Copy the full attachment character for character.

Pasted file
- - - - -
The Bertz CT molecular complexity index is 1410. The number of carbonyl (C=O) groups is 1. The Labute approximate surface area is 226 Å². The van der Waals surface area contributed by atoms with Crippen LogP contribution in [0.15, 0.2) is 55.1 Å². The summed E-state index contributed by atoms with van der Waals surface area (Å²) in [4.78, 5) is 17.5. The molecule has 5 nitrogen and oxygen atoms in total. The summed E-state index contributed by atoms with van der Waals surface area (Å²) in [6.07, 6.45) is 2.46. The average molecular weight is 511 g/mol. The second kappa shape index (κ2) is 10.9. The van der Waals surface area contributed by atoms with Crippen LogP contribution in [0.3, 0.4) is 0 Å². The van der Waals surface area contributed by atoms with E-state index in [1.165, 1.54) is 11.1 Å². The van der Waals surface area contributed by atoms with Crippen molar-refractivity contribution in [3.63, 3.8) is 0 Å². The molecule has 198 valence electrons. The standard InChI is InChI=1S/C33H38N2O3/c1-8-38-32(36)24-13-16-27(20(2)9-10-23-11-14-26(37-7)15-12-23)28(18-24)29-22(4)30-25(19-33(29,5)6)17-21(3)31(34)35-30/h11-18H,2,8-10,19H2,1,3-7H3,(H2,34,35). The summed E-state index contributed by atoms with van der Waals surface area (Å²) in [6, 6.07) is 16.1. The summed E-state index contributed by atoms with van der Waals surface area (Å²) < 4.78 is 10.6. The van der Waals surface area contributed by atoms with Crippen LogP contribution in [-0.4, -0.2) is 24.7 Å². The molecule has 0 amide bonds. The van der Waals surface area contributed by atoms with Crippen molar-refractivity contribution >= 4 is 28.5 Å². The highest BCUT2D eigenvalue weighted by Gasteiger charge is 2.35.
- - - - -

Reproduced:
The Bertz CT molecular complexity index is 1410. The number of carbonyl (C=O) groups is 1. The Labute approximate surface area is 226 Å². The van der Waals surface area contributed by atoms with Crippen LogP contribution in [0.15, 0.2) is 55.1 Å². The summed E-state index contributed by atoms with van der Waals surface area (Å²) in [4.78, 5) is 17.5. The molecule has 5 nitrogen and oxygen atoms in total. The summed E-state index contributed by atoms with van der Waals surface area (Å²) in [6.07, 6.45) is 2.46. The average molecular weight is 511 g/mol. The second kappa shape index (κ2) is 10.9. The van der Waals surface area contributed by atoms with Crippen LogP contribution in [0.3, 0.4) is 0 Å². The van der Waals surface area contributed by atoms with E-state index in [1.165, 1.54) is 11.1 Å². The van der Waals surface area contributed by atoms with Crippen molar-refractivity contribution in [3.63, 3.8) is 0 Å². The molecule has 198 valence electrons. The standard InChI is InChI=1S/C33H38N2O3/c1-8-38-32(36)24-13-16-27(20(2)9-10-23-11-14-26(37-7)15-12-23)28(18-24)29-22(4)30-25(19-33(29,5)6)17-21(3)31(34)35-30/h11-18H,2,8-10,19H2,1,3-7H3,(H2,34,35). The summed E-state index contributed by atoms with van der Waals surface area (Å²) in [6, 6.07) is 16.1. The summed E-state index contributed by atoms with van der Waals surface area (Å²) < 4.78 is 10.6. The van der Waals surface area contributed by atoms with Crippen LogP contribution in [-0.4, -0.2) is 24.7 Å². The molecule has 0 amide bonds. The van der Waals surface area contributed by atoms with Crippen molar-refractivity contribution >= 4 is 28.5 Å². The highest BCUT2D eigenvalue weighted by Gasteiger charge is 2.35.